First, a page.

The notion is that our brains are hardwired to create order from chaos and in constantly looking for ways to frame everything, even visually. It wants to line things up. For example, It wants to see the corner of the couch lined up to the occasional chair on the other side of the coffee table. How many of us find ourselves down a social media wormhole of interior details that make our hair stand on end?

Johan Wageman is an experimental psychologist from Belgium who specializes in visual perception and how our brains constantly organize the incoming flow of information. He holds that symmetry is one of those major principles driving the self-organization of the brain. In short, our brain wants symmetry.

“You can also see symmetry as one of these major principles driving the self-organization of the brain.”

This is echoed by physicist Alan Lightman in his book ‘The accidental Universe: The world you thought you knew': "I would claim that symmetry represents order and we crave order in this strange universe we live in” One only needs to think about the petals of a flower, the wings of a butterfly, or even the symmetry in our outer body appearances to begin to understand the impact nature has on how we think visually. Symmetrical objects and images fit neatly into the patterns that our brains recognize as familiar.

The architecture of our brains was born from the same trial and error, the same energy principles, the same pure mathematics that happens in flower, jellyfish and Higgs particles,” writes Lightman

“The architecture of our brains was born from the same trial and error, that happens in flower and jellyfish.”

On the other hand, though, we easily bore from symmetry overload. Johan Wageman found that although our brains favour the order of symmetry, they are not necessarily more beautiful and this is where the Japenese concept of Fukinsei, creating balance in the composition or “counterweight” of dissimilar objects, comes into play. This has an equal bearing on art arrangement on a wall as it has in the way we layout spaces and the furniture within it. There is an “optimal level of stimulation” says Wagemans “Not too complex, not too simple, not too chaotic and not too orderly.”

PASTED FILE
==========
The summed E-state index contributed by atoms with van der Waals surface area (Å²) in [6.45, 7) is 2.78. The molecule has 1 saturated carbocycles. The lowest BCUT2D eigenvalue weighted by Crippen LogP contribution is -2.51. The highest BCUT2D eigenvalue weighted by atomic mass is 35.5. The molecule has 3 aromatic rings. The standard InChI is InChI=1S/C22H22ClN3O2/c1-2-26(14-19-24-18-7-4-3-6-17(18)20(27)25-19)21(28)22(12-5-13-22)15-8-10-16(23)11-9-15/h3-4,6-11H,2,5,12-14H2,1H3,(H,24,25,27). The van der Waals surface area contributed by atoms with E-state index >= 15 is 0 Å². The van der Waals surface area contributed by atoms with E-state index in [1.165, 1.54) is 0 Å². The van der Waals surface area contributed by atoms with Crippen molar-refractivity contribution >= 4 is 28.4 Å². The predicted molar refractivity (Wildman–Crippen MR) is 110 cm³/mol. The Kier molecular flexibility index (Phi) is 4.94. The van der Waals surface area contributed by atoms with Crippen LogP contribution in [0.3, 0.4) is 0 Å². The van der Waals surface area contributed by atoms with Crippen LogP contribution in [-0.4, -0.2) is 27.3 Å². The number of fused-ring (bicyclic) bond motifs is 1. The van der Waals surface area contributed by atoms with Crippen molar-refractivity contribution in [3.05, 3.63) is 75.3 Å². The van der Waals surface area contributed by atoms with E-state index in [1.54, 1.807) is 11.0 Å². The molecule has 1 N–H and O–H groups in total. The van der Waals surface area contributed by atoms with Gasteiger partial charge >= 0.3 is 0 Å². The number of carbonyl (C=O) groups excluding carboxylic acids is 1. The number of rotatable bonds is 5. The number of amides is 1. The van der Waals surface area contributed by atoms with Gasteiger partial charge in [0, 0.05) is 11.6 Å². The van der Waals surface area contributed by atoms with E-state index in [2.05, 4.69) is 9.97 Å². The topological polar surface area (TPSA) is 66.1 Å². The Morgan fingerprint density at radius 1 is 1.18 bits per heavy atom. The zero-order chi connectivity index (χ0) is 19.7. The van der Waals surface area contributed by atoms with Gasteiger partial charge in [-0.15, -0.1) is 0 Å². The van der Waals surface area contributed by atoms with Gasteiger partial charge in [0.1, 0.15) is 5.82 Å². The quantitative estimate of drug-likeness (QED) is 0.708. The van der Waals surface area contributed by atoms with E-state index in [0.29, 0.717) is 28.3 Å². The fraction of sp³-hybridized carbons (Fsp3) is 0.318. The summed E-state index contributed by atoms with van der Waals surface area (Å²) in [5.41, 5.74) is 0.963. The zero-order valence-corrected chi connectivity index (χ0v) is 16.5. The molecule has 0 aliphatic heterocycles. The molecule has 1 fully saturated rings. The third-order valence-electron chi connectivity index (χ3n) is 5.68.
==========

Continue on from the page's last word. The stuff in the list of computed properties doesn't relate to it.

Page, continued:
On a more light-hearted note, there is also a very recent study and a book by Professor Edward Slingerland called 'Drunk' (released last month). One must not underrate alcohol and the rewards it triggers. He argues that there is a lot of misinformation about alcohol. It has helped man with stress reduction throughout the ages as captured in writings of the old Hebrew bible and early writings from Mesopotamia to China. In fact, he argues that alcohol also makes one much more creative. Studies have shown conclusively that a BAC of about 0.08 brings one to the most optimal creative ability.

“If you bring people to about 0.08 blood alcohol content, they do better at creative tasks”

Steve Balmer, the former CEO of Microsoft, discovered that his coding ability peaked at this narrow BAC and then declined immediately if he drank too much, so the narrative is that he kept himself on an IV drip of Vodka to stay in this bandwidth when he coded.

Whether the IV drip is a true or urban myth, it birthed the term “Balmer Peak”. This is known to be a sweet spot where we regain some of the creative cognitive flexibility we had as children. Sprinkle in a dash of gratitude to that cocktail and it may just bring us enough of that comfort we need in Covid.

Author: Callie Van Der Merwe

Editor: Calvin Janse van Vuuren


About the Author: Callie is an Architect turned Interior Designer turned Behavioral Designer. He is also the founder of DESIGN PARTNERSHIP AUSTRALIA.

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1. Professor Edward Slingerland: June 2021. Drunk: how we sipped, danced and stumbled our way to civilization

2. Greg Satel: June 2021. The 5 Immutable Laws of Change

3. David Roos: 16 June 2021. Why we get so much pleasure from symmetry.